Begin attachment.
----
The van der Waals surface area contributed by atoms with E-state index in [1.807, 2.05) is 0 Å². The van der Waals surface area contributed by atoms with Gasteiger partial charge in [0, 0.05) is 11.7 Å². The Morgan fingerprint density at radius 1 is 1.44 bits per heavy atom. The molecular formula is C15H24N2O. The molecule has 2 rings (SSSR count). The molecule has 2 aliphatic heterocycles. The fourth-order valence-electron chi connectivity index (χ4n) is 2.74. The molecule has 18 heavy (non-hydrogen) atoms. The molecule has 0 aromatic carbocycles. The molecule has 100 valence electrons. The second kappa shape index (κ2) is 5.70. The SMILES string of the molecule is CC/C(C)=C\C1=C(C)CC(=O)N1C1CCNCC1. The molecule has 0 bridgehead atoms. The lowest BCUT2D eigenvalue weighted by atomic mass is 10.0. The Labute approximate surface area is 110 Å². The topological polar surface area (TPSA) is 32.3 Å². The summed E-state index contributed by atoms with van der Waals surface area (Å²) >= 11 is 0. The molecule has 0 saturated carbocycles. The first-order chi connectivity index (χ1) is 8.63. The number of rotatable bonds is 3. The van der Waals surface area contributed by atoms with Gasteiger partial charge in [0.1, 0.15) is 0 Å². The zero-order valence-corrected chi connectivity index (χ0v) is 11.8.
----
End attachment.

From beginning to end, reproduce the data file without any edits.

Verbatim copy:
The van der Waals surface area contributed by atoms with E-state index in [1.807, 2.05) is 0 Å². The van der Waals surface area contributed by atoms with Gasteiger partial charge in [0, 0.05) is 11.7 Å². The Morgan fingerprint density at radius 1 is 1.44 bits per heavy atom. The molecular formula is C15H24N2O. The molecule has 2 rings (SSSR count). The molecule has 2 aliphatic heterocycles. The fourth-order valence-electron chi connectivity index (χ4n) is 2.74. The molecule has 18 heavy (non-hydrogen) atoms. The molecule has 0 aromatic carbocycles. The molecule has 100 valence electrons. The second kappa shape index (κ2) is 5.70. The SMILES string of the molecule is CC/C(C)=C\C1=C(C)CC(=O)N1C1CCNCC1. The molecule has 0 bridgehead atoms. The lowest BCUT2D eigenvalue weighted by atomic mass is 10.0. The Labute approximate surface area is 110 Å². The topological polar surface area (TPSA) is 32.3 Å². The summed E-state index contributed by atoms with van der Waals surface area (Å²) >= 11 is 0. The molecule has 0 saturated carbocycles. The first-order chi connectivity index (χ1) is 8.63. The number of rotatable bonds is 3. The van der Waals surface area contributed by atoms with Gasteiger partial charge in [0.1, 0.15) is 0 Å². The zero-order valence-corrected chi connectivity index (χ0v) is 11.8.